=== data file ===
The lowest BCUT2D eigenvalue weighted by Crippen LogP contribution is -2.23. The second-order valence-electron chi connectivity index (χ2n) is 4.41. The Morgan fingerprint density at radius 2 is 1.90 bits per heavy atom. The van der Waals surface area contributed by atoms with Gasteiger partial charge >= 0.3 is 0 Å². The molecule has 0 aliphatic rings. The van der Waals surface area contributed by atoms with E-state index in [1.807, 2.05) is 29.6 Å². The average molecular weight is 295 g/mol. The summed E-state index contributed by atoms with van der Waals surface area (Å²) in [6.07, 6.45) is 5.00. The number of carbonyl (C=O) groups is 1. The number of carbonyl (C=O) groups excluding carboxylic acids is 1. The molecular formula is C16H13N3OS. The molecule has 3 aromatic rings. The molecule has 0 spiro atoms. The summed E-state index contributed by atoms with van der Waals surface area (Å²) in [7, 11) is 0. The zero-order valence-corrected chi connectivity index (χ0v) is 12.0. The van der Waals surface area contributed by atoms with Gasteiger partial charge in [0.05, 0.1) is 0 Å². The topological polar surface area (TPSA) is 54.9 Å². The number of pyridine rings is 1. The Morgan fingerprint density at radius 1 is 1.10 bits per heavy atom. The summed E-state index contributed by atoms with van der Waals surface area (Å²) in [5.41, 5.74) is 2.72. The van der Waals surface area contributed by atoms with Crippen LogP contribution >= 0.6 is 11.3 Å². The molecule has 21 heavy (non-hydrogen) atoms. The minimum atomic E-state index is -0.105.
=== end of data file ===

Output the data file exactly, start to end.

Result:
The lowest BCUT2D eigenvalue weighted by Crippen LogP contribution is -2.23. The second-order valence-electron chi connectivity index (χ2n) is 4.41. The Morgan fingerprint density at radius 2 is 1.90 bits per heavy atom. The van der Waals surface area contributed by atoms with Gasteiger partial charge >= 0.3 is 0 Å². The molecule has 0 aliphatic rings. The van der Waals surface area contributed by atoms with E-state index in [1.807, 2.05) is 29.6 Å². The average molecular weight is 295 g/mol. The summed E-state index contributed by atoms with van der Waals surface area (Å²) in [6.07, 6.45) is 5.00. The number of carbonyl (C=O) groups is 1. The number of carbonyl (C=O) groups excluding carboxylic acids is 1. The molecular formula is C16H13N3OS. The molecule has 3 aromatic rings. The molecule has 0 spiro atoms. The summed E-state index contributed by atoms with van der Waals surface area (Å²) in [7, 11) is 0. The zero-order valence-corrected chi connectivity index (χ0v) is 12.0. The van der Waals surface area contributed by atoms with Gasteiger partial charge in [0.05, 0.1) is 0 Å². The topological polar surface area (TPSA) is 54.9 Å². The number of pyridine rings is 1. The Morgan fingerprint density at radius 1 is 1.10 bits per heavy atom. The summed E-state index contributed by atoms with van der Waals surface area (Å²) in [5.41, 5.74) is 2.72. The van der Waals surface area contributed by atoms with Crippen LogP contribution >= 0.6 is 11.3 Å². The molecule has 21 heavy (non-hydrogen) atoms. The minimum atomic E-state index is -0.105.